When it comes to implementation RAG requires continuous data retrieval and prompt injection, suitable for dynamic updates. Fine-Tuning occurs before deployment, producing predictable results but requiring extensive training data.


Lastly RAG can undergo complex integrations, potential latency, and continuous maintenance which can be challenging for enterprises, however, the benefit of real-time updates far outweigh any of those hurdles.


Understanding these methods helps you choose the best approach for your AI copilot. Minerva CQ offers both RAG and fine-tuning solutions, but the dynamic needs of its clients often make RAG the preferred choice due to its real-time adaptability and ability to provide contextually relevant information.


How do you get started with implementing RAG in customer support


Implementing RAG in customer support can improve how businesses handle customer queries by providing precise, contextually relevant information to agents in real-time during a conversation with a customer. However, the transition to a RAG-powered AI copilot requires careful planning and execution. To get started, you need to follow a structured approach that includes several critical steps: data collection and preparation, model selection, system integration, testing and evaluation, and continuous improvement. Each step ensures that the RAG system is robust, efficient, and capable of meeting dynamic customer needs.


  1. Data collection and preparation: Gather and preprocess a comprehensive knowledge base, including FAQs, user manuals, and past customer interactions.

  2. AI copilot selection: Choose an AI copilot that provides immediate value to your agents and helps you achieve improvements in KPIs such FCR, AHT and CSAT. These AI copilots should also have appropriate retrieval and generation models and a supporting vendor team that can fine-tune them with domain-specific data.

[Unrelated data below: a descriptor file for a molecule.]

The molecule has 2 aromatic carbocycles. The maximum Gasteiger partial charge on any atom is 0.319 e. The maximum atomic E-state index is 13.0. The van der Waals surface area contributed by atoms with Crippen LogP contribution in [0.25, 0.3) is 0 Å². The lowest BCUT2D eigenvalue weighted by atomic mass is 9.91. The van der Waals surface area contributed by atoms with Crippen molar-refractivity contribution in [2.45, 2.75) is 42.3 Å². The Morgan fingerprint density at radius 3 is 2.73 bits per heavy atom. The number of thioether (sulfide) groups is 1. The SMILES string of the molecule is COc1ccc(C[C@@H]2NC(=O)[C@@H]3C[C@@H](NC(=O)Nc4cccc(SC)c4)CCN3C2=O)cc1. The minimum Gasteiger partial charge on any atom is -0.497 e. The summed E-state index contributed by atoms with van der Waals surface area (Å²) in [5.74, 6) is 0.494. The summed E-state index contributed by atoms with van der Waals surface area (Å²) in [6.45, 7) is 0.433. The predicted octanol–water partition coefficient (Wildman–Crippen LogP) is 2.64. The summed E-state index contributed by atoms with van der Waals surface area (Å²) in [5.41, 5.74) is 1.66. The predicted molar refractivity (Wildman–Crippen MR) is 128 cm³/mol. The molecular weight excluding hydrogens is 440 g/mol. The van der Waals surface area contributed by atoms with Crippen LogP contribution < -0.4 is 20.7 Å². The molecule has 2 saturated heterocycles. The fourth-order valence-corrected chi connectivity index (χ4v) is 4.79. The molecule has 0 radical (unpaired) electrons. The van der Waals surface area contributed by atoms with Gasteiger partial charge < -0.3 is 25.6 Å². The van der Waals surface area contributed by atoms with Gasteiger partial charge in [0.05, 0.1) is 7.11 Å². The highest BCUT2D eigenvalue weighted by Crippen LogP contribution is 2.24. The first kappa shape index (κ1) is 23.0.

3. Integration with existing systems: The AI copilot now needs to integrate the RAG system with current customer support platforms.

  4.   Testing and evaluation: Test the RAG system under various scenarios to evaluate its performance. Delve deeper into the agent experience and how they leverage RAG, whether it’s embedded in the experience and knowledge surfaces automatically or if it’s via search or both.

  5.   Continuous improvement: Regularly update the knowledge base to adapt to new information and customer needs and consistently improve the agent UI.


The future of RAG in customer service

As AI technology advances, RAG systems will offer even more sophisticated and personalized customer service solutions. Future developments may include:

  • Multimodal RAG systems: A picture can be a thousand words. As we look to the very near future integrating text, voice, and visual data will provide better support.

  • Adaptive learning: Enhancing RAG systems with real-time learning capabilities provides a level of sophistication and responsiveness that will give companies an advantage.

  • Emotional intelligence: Developing RAG systems that understand and respond to customer emotions.